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Posted May 16, 2016 by

Improving your writing and getting career prospects

Woman writing photo by StockUnlimited.com

Photo by StockUnlimited.com

You may be able to walk the talk, but can you write it?

It’s no big secret that writing skills factor in greatly when it comes to getting and keeping a job, especially in such a competitive market. In a study conducted by Grammarly, out of 100 native English speakers’ LinkedIn profiles, those with fewer grammatical errors had more promotions and held higher positions in their respective companies.

With this in mind, it’s no wonder writing is a crucial communication tool for those in the workforce. In order to be fully able to convey your ideas, you need to articulate them clearly to other people. Writing often serves as the medium we relate ideas with, whether sending and responding to an email or updating our resumes for future employers.

Despite this overwhelming piece of evidence, not everyone pays attention to improving their writing. Do you want to remain stagnant in your job, or do you want to grow and get career prospects? Here are a few tips on how to become a better writer in the workforce:

1. Be a wide reader

You are what you read. There are numerous benefits linked to reading, and among the most notable would be improved writing skills.

In order to be great, you need to take inspiration from those who already are. Train your brain to tune into good writing practices by reading extensively. Others’ writing styles can certainly influence your own if you read them enough. Take time to sit back with a book, a well-written blog entry, or even browse through the news at least once a day. Aside from being able to unwind after or before the stressful day ahead, you’ll also be able to acquire new knowledge.

This tip is especially helpful if you’re in the creative industry, where creative and powerful writing is the main tool of the trade, but it can also be beneficial for simple business writing. Noting some common trends in your favorite writers like style, grammar, and tone go a long way in helping to develop your own voice. You also learn new things in the process, which you can incorporate in the other areas of your life.

2. Read your work backwards

It sounds silly at first, but it’s effective in weeding out any grammatical errors you’ve missed in your last work email. Give it a shot, and it could save you from an embarrassing typo.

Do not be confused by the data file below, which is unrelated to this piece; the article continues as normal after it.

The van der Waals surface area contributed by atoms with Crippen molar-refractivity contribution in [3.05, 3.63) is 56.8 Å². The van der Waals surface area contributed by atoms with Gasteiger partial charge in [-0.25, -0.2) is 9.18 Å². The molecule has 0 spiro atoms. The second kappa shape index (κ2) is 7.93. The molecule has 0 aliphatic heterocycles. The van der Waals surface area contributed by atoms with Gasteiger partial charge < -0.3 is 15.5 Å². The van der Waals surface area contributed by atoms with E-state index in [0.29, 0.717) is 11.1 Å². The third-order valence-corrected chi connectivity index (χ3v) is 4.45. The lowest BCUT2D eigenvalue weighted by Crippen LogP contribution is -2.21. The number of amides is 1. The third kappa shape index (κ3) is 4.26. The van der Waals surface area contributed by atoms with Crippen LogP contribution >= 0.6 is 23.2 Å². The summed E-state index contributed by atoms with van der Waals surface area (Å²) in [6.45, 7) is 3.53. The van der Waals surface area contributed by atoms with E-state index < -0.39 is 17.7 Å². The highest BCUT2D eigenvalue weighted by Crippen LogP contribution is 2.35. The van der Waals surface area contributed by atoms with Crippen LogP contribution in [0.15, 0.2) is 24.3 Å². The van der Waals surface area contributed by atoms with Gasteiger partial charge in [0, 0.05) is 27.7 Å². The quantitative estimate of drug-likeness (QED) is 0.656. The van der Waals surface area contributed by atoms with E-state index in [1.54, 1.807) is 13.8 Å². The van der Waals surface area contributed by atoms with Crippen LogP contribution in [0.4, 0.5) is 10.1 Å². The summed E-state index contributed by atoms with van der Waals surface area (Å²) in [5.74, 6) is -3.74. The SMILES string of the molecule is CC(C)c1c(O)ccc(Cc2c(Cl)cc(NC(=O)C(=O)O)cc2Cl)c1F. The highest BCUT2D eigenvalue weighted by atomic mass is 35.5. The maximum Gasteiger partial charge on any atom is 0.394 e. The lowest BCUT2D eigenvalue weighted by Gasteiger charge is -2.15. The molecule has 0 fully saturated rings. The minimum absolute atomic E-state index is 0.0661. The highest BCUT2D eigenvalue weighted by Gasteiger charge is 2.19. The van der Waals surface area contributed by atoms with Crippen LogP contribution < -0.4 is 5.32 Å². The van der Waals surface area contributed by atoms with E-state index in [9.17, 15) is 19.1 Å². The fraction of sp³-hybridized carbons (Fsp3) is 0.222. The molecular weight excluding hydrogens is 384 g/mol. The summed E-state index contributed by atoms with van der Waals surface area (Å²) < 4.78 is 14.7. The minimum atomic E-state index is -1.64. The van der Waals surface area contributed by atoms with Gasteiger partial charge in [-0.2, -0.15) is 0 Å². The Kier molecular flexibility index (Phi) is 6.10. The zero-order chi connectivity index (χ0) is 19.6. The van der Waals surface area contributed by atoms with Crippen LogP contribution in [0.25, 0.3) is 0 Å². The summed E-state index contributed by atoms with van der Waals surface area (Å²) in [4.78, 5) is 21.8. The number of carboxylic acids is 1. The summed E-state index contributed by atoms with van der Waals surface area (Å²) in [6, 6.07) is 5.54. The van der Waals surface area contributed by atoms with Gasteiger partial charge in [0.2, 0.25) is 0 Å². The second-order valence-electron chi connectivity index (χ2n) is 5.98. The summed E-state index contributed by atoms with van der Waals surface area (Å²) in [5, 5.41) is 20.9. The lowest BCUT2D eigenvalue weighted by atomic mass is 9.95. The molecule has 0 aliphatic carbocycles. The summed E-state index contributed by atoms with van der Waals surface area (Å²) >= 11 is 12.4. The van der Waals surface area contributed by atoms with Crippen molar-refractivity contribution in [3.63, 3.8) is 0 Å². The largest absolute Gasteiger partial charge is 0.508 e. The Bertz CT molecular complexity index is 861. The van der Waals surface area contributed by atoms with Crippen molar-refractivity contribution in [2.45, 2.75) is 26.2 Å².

Our minds are programmed to autocorrect any minor errors they encounter. Remember those online tests that ask you to spot the “the” in a sentence? You may have been one of the majority who filtered out the extra “the”, in which case this second tip can come in handy to avoid any similar grammatical slip-ups.

Start from the last word of your composition up to the first word you’ve written. Since you’re no longer operating in the context of the content, your focus stays on the form of the text. If you’re already aware of what errors you’re on the lookout for, you’ll be able to spot any repetitive words, misplaced punctuation, and faulty spacing. Note this only works on a structural level, and not if you’re looking for something else like content relevance and fact-checking.

3. Turn spell check on

This doesn’t necessarily improve your skill, but it’s an easy fix if you’re in a hurry to compose an error-free report you’ll be delivering to your bosses the next day. Ruby Hardman, an editor from ResumesPlanet shared: “We can’t always be on top of our writing game, and having technology on our side helps in taking some of the load off our shoulders.”

Turn spell check on so you can automatically spot mistakes without having to painstakingly go through your work word per word. Don’t take this to mean you can let your guard down. In fact, this should give you time to focus on other aspects of your writing. If you’re writing up a resume, take the time to organize the details of it. If you’re writing a speech for a presentation, use it to focus on your tone and fine-tuning your content to the audience you’re presenting to.

Just remember that spell check isn’t perfect, either. There will be some errors it will miss and some idioms it may misinterpret. In that case, always have a dictionary ready to counter-check the results. Sometimes you’ll still have to do the heavy lifting in refining your work, but it will all pay off with a thriving career, and improved communication between yourself and other people.

Get on it write away!

Writing is an often overlooked skill that plays a huge, though subtle, role in leveraging your career. In his article on Harvard Business Review, iFixit’s Kyle Wiens openly declared he wasn’t too keen on hiring people with poor grammar, precisely because they don’t make good employees. According to Wiens, these job seekers lack the critical thinking and orientation to detail that efficient workers and leaders possess.

In order to project the right image to your employer, make sure to be on top of your writing game immediately. Read the right things to absorb some of their influence, proofread your work extensively, and if you’re in a rush, spell check is always a safe option. Just make sure to scan and countercheck for any missed marks.

So what are you waiting for? Become a better writer, and increase your chances of moving up in your industry today.

For more tips to improve your job search and build a career, head over to our blog and follow us on Facebook, LinkedIn, Twitter, and YouTube.

Paige Donahue, guest writer

Paige Donahue, guest writer

Paige Donahue is an editor and blogger from Pennsylvania. She is a traveler and a collector of some sort – coins, comic books, and stories. You can connect with her via Twitter.

Posted July 15, 2015 by

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